Save of First Grader Shows Community Importance of AEDs
Logan Powell, a happy-go-lucky six-year-old, didn’t want to go to school on October 13. He loved first grade, but he was feeling crummy. His mother, Laura, took his temperature, and when she saw it was normal, she sent him off to the East Meadows Elementary School, in Spanish Fork, Utah.
But the day turned out to be far from normal. “He looked fine,” said Laura. “I honestly thought he was just faking it and he was just tired. I had no clue that something was severely wrong with his heart.”
In the late morning, Logan headed to gym class right after recess. As he and his classmates were on the playground listening to instructions, he dropped to the ground. A girl realized something was wrong and alerted the teacher. The teacher, noting that Logan had vomited and was not breathing, called the front office. The school secretary ran onto the playground and began cardiopulmonary resuscitation (CPR) while the office called 911.
Lieutenant Steve Adams of the Spanish Fork Police Department arrived on the scene just over two minutes after the call. He took over CPR as well as performed mouth-to-mouth resuscitation.
Lt. Brandon Anderson of the Spanish Fork Police Department arrived next, followed by a patrol officer who brought one of the department’s automated external defibrillators (AEDs). Lt. Anderson helped hook up the electrodes to Logan, and the ZOLL® AED Plus® advised a shock. Seven to eight minutes after the initial call, a shock was administered. Logan gasped. But still his heart did not beat.
As the AED advised, Lt. Adams resumed CPR. The AED Plus encouraged the rescuers by announcing “Good Compressions,” which helped reinforce that their chest compressions were the correct depth and rate.
The ambulance arrived within a minute of the first shock, and the EMTs took over. They administered another shock, and this time, Logan’s heart began to beat again. “CPR was not bringing him back,” said Laura. “He needed his heart to be shocked back into rhythm. It was an incredible event when it did!”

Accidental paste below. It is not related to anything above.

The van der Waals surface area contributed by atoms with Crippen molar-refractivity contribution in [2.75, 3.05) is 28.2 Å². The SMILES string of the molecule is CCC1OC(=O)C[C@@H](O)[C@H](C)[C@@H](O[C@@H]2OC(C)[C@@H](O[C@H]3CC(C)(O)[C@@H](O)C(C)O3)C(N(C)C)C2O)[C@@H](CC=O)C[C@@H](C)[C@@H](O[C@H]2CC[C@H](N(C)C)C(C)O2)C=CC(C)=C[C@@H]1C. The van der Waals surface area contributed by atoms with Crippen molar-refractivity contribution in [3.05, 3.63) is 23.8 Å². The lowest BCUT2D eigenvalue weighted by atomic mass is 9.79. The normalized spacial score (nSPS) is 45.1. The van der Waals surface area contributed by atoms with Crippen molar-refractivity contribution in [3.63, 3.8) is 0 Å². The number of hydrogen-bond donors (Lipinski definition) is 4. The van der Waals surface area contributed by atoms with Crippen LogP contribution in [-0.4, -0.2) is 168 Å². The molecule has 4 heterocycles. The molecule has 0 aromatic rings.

Logan was rushed to the hospital, where it took cardiac specialists four days to determine the cause of his sudden cardiac arrest (SCA). As Logan was undergoing surgery to insert an internal defibrillator, the doctors discovered he had a major congenital heart defect. His aorta was not attached to his coronary artery on the left side of his heart. The doctors rescheduled the surgery, and Logan soon underwent open heart surgery to repair his previously undiagnosed heart defect and to insert the internal defibrillator.
The American Heart Association Guidelines for Cardiopulmonary Resuscitation and Emergency Cardiovascular Care say that in most emergencies, the quality of CPR the rescuer provides can make the difference between life and death. A research study also shows that audio-visual CPR feedback improves the quality of chest compressions health care providers deliver.
ZOLL’s AED Plus provides Real CPR Help® technology, which gives rescuers real-time depth and rate feedback on the CPR they are delivering. This guidance can improve CPR quality and give them confidence that they are providing good-quality CPR. ZOLL was the first to introduce CPR feedback technology in 2002 to help improve CPR performance.
Importance of AEDs
“It is vital to have AEDs in every one of our buildings since we have only seconds to save a life,” said Lana Hiskey of the Nebo School District. “We now have AEDs in each of our schools. We are very grateful to the Spanish Fork Police Department for helping to save a life with their AED.”
Within three months of Logan’s incident, all Spanish Fork schools had at least one AED in the building. Within six months, all Spanish Fork Police Department vehicles, including unmarked cars, had their own AED assigned to them. Up until then, the department had AEDs in most of its vehicles. The department had received the majority of its AEDs anonymously from a business owner who saw their value after a Spanish Fork police officer helped save the life of one of his employees using an AED. Since 1999, when the department began its AED program, officers have helped save 10 lives, including Logan’s, with its AEDs.
"AED's have been a great asset to the department and the citizens who live and visit our community,” said Lt. Anderson. “After seeing the AED work first-hand on more than one occasion in our community, words can’t describe how valuable these devices are in helping save lives.”
Two Years Later After Cardiac Arrest
After two years, Logan is finally back playing soccer again for the first time. “I couldn’t believe it when we went to his first soccer practice,” said Laura. “The odds are that I wouldn’t still have him, and he is back kicking and running with kids his age. How normal is that?”
Logan also serves as a spokesperson for the Nebo School District as well as Tender Heartbeats, an organization that helps elementary schools in Utah purchase AEDs. He talks about the importance of AEDs and of training staff to use them.
“It’s been a journey,” explained Laura. “When you’re really tested and tried with challenges, so many good things can come out of it. We have had lots of opportunities to grow and help others.”